It’s Boston. Of course they’re here.
Right over there. In the spring breeze sun. At a table with a view. Spencer with a dark beer, Susan drinking something pink and of course Hawk has champagne. Robert B. Parker’s characters. If you close your eyes you can see them. Spencer like a hulking tree trunk. Hawk dressed impeccably, drawing eyes from women who rarely take the time to look. And Susan, a richness of soul and smart in those eyes that will never really age.
Hawk feels the clicking silence of the first bomb the moment just before it blows.
Glances at Spencer who takes Susan’s hand, and the three of them start to run straight towards where the blast will be.
Those in the vicinity of what’s about to happen can feel these characters, these spirits of Boston arrive, like something in the wind, or the call of distant terrified birds.
Then the blast. Then another. And in the glassy chard crunching sounds and splattering that no human being should ever really have to see, in that place beyond horror that no words can ever really touch, these three spirits start to hold the hands of the injured, sing to the dead. Deliver what’s unknowable in the face of what’s undescribible.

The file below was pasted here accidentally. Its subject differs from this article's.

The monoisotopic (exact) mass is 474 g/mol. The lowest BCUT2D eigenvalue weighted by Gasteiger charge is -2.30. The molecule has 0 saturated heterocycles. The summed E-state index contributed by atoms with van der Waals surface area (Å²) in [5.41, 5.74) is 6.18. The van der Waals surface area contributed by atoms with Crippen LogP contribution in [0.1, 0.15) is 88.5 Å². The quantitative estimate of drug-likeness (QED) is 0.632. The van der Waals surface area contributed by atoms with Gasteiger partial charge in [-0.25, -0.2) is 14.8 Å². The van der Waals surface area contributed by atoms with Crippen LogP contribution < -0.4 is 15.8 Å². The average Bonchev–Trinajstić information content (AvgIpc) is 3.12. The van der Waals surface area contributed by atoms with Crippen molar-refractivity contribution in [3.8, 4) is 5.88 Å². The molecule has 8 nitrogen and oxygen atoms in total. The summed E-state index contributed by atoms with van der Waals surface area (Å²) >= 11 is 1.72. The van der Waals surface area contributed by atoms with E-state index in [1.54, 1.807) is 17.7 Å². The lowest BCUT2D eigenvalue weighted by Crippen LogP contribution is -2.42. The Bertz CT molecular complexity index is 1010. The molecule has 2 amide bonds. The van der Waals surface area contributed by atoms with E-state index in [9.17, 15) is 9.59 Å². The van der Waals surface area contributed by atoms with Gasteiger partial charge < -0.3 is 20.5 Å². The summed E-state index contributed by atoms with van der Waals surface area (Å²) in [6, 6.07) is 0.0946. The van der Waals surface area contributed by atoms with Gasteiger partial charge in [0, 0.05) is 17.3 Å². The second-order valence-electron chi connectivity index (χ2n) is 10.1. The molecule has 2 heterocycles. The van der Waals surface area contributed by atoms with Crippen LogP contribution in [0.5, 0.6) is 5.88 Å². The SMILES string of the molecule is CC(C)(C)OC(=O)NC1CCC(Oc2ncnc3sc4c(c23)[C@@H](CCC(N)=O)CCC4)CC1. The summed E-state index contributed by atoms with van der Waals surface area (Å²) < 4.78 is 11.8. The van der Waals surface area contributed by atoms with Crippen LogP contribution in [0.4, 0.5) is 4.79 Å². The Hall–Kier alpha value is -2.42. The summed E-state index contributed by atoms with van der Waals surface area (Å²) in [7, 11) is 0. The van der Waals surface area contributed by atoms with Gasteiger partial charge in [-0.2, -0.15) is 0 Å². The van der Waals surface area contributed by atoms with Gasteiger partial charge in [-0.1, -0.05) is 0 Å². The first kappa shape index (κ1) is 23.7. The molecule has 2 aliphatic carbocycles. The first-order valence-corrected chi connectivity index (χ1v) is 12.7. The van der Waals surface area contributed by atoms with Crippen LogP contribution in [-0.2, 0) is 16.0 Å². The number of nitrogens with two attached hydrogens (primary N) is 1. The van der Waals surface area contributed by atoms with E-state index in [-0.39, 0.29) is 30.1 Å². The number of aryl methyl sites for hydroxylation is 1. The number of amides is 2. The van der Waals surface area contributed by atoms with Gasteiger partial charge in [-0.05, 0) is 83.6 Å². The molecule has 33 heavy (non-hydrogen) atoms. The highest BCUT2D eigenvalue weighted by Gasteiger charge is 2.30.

Spencer catches a movement, just a shadow on the perimeter that no one else can see. Looks at Hawk who says, “I believe you see what I see.” Susan cradles one more bleeding head.
In the coming days, weeks, months across a place where there is no time, Boston will make strong again a torn and bleeding soul. Hawk and Spencer will make some calls. A country of Boston Red Sox, Celtics, Bruins and Patriot fans will come running. A country now learning what it means to run towards the fire, towards the blast. A place where hearts, minds and spirits all flow to Boston.
Just watch. Hawk and Spencer and Susan will make some calls.
Then what will happen then is that one day, one of Boston’s iron tough finest will be talking to someone. Someone who knows the meaning of “not on my watch.” Let’s say it’s a phone call. Then as it if came from nowhere, the woman or man on the phone will put two pieces of information together and draw a conclusion. There will be this, “Why didn’t I think of this before?” thought. That thought will lead to another. Then another. Then another.
That thought process. That conclusion. Coming seemingly from nowhere, as if there was help that had come from an unknown source, will lead to those who made and set the bombs, “feeling the full weight of what they did.”
When that happens, Spencer will put down the phone.
Parker’s Spencer, Susan and Hawk. Of course they’re here.
We all are.
This is Boston.